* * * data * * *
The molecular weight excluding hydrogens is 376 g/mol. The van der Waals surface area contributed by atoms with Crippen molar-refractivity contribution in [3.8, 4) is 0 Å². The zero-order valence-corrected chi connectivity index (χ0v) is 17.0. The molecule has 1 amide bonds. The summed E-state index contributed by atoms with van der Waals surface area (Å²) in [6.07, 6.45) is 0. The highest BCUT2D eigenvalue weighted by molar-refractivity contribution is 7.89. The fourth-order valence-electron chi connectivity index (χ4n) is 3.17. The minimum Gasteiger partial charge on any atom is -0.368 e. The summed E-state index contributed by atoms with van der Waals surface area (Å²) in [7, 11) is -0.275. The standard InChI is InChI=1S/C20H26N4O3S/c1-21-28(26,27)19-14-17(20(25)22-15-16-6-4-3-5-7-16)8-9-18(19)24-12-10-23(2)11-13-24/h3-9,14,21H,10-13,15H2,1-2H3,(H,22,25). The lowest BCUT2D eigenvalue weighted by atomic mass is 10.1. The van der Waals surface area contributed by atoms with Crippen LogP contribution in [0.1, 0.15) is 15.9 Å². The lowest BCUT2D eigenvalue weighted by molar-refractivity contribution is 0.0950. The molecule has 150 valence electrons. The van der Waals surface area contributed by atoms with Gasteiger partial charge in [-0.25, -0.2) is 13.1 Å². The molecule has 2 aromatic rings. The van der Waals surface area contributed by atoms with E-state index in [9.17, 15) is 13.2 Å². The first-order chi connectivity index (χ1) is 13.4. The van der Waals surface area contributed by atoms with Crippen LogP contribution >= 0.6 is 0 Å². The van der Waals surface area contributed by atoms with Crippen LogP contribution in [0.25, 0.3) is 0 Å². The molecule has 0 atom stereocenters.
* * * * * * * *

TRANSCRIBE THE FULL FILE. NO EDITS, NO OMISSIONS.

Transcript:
The molecular weight excluding hydrogens is 376 g/mol. The van der Waals surface area contributed by atoms with Crippen molar-refractivity contribution in [3.8, 4) is 0 Å². The zero-order valence-corrected chi connectivity index (χ0v) is 17.0. The molecule has 1 amide bonds. The summed E-state index contributed by atoms with van der Waals surface area (Å²) in [6.07, 6.45) is 0. The highest BCUT2D eigenvalue weighted by molar-refractivity contribution is 7.89. The fourth-order valence-electron chi connectivity index (χ4n) is 3.17. The minimum Gasteiger partial charge on any atom is -0.368 e. The summed E-state index contributed by atoms with van der Waals surface area (Å²) in [7, 11) is -0.275. The standard InChI is InChI=1S/C20H26N4O3S/c1-21-28(26,27)19-14-17(20(25)22-15-16-6-4-3-5-7-16)8-9-18(19)24-12-10-23(2)11-13-24/h3-9,14,21H,10-13,15H2,1-2H3,(H,22,25). The lowest BCUT2D eigenvalue weighted by atomic mass is 10.1. The van der Waals surface area contributed by atoms with Crippen LogP contribution in [0.1, 0.15) is 15.9 Å². The lowest BCUT2D eigenvalue weighted by molar-refractivity contribution is 0.0950. The molecule has 150 valence electrons. The van der Waals surface area contributed by atoms with Gasteiger partial charge in [-0.25, -0.2) is 13.1 Å². The molecule has 2 aromatic rings. The van der Waals surface area contributed by atoms with E-state index in [9.17, 15) is 13.2 Å². The first-order chi connectivity index (χ1) is 13.4. The van der Waals surface area contributed by atoms with Crippen LogP contribution >= 0.6 is 0 Å². The van der Waals surface area contributed by atoms with Crippen LogP contribution in [0.25, 0.3) is 0 Å². The molecule has 0 atom stereocenters.